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Not in recent memory has there been so much enthusiasm about a
presidential candidate as there is about George W. Bush. Is this all
media hype or something more?

The launching of his campaign in Iowa proved that genuine excitement
exists among the voters about his candidacy. This would be
understandable if his appeal were merely among Republican voters. They
have been steadily disappointed since it became obvious that their 1994
congressional majority was not going to usher in a new era of
conservatism.

But Bush’s magnetism is transcending party lines; there is no other
way to explain his phenomenal poll numbers. With all the build up and
anticipation, he is being treated like a political messiah.

Some say that Bush’s prohibitive popularity has nothing to do with
him personally. They attribute it to his name and to his theme of
compassionate conservatism.

During this marathon pre-campaign season, I too have wondered whether
the Republicans’ fixation on Bush was grossly superficial — a tattered
party in desperate search for a winner, a unifier. But after observing
and hearing him, I am convinced that he is more than the son of a former
president, the purveyor of a more electorate-friendly conservatism or a
manufactured candidate to fill the vacuum for the beleaguered GOP.

Bush is for real and will be underestimated by his rivals at their
peril. Political ideology aside for a moment, he appears to possess
those intangible qualities that make him presidential timber (as opposed
to ordinary timber, like his likely opponent, Al Gore), including a
contagious optimism and a refreshing Christian humility.

Now, what about his ideology? Many of us conservatives have been a
bit put off by his seemingly apologetic signature slogan, “compassionate
conservatism.” It smacks of his father’s “kinder, gentler America.”

That is, many of us have inferred in the slogan an apology for an
ideology we hold dear and do not believe needs excuses. But is this
inference valid?

My hope is that Bush isn’t trying to distance himself from mainstream
conservatism at all. While his father’s “kinder, gentler America”
represented a slap at Reaganism, W’s “compassionate conservatism” may
imply no indictments of conservatism. He may just be shrewdly trying to
present it in a more favorable light, seeking for conservatism a
face-lift, not a body transplant.

Someone ashamed of the right wouldn’t make the statement, “I know
Republicans across the country are generous of heart.” And incidentally,
he’s right. We’re just not generous with other people’s money.

In fact, Bush seems more anxious to distance himself from some of his
father’s domestic policies than from Reagan’s.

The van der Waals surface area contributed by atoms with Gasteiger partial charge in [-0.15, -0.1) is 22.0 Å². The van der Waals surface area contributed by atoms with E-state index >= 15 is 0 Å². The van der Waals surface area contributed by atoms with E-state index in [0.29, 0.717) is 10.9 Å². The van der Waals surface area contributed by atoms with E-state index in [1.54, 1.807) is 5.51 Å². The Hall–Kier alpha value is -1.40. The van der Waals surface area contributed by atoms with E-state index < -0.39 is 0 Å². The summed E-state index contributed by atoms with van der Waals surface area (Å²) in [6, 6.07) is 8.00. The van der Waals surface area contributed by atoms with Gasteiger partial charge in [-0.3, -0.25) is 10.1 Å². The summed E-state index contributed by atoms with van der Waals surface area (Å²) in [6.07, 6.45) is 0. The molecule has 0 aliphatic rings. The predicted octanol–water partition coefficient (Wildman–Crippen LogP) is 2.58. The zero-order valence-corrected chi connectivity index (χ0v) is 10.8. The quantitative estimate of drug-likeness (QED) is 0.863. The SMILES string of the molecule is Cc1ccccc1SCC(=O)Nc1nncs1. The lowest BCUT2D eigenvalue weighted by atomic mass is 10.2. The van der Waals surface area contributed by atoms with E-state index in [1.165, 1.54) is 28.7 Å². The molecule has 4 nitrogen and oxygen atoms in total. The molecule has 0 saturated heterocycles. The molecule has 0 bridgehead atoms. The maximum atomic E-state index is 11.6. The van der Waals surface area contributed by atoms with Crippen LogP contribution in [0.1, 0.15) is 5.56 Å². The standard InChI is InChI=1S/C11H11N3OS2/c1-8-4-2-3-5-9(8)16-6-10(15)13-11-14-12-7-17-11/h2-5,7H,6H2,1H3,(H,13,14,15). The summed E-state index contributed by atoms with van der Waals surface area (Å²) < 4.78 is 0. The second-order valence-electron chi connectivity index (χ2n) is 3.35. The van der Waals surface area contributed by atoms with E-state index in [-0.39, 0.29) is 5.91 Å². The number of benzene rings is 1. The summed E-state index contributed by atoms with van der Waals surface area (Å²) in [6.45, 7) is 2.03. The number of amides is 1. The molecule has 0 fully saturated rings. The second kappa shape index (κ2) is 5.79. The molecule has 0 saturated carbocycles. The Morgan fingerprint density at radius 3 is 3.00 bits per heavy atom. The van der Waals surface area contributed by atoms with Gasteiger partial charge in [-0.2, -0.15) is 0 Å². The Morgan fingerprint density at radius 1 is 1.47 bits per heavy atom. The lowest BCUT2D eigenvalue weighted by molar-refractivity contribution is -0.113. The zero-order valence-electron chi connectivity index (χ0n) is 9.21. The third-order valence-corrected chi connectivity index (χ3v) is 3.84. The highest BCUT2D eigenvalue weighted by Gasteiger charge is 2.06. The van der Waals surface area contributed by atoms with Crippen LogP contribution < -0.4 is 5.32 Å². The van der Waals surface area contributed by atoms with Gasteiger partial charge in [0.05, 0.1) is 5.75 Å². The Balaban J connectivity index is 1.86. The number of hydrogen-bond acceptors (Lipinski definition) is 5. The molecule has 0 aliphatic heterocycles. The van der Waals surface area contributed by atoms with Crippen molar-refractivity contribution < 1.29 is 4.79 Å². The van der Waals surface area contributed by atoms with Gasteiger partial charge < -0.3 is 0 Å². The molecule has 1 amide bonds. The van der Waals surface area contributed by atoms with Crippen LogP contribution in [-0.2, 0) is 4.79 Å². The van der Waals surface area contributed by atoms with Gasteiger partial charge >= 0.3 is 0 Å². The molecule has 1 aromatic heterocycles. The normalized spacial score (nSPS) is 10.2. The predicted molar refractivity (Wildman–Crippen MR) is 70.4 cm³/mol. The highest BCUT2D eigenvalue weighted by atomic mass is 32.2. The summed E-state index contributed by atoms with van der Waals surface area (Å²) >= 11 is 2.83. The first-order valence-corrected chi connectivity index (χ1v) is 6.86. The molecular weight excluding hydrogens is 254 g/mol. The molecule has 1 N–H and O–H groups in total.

His proposals seem to constitute more of a repackaging, than a
restructuring of conservatism. As Texas governor, he has engineered the
largest tax cuts in the state’s history and is also promising to make
tax cuts a part of his national agenda.

Bush said, “The purpose of prosperity is to make sure no one is left
out and no one is left behind.” This sounds like Reagan/Kemp’s “a rising
tide lifts all boats.” And the Reagan record, by the way, proves that
reductions in marginal income tax rates can and do improve the lot of
all sectors of society. The rich got richer, to be sure, but so did the
poor and middle classes.

Bush has announced a goal of “ushering in the responsibility era.”
Granted this is a generality, but it should be anathema to liberals, not
conservatives.

He strongly favors school choice and has said that he would support
allowing Americans to invest part of their Social Security benefits in
private accounts. These are decidedly conservative (and compassionate)
notions.

Bush advocates deregulation measures designed to make it easier for
private and church-affiliated charities to work with state and federal
governments to provide service to the needy. If for no other reason,
this is delicious in its sheer potential for making liberals recoil in
horror.

Despite my initial concerns, I prefer to give Bush the benefit of the
doubt.

A few speeches, however, are hardly enough to enable us to assess his
policy positions on a wide range of issues. Over the next few months, as
he fills in the blanks, we will find out whether he indeed is a
conservative at heart or if “compassionate conservatism” is a simply a
disguise for establishment Republicanism.

If the former, Bush should have no trouble rallying the party’s base
and galloping toward the presidential prize. If the latter, his
anointing may be the last straw in alienating the party’s conservative
base and driving it toward that dreaded third party.

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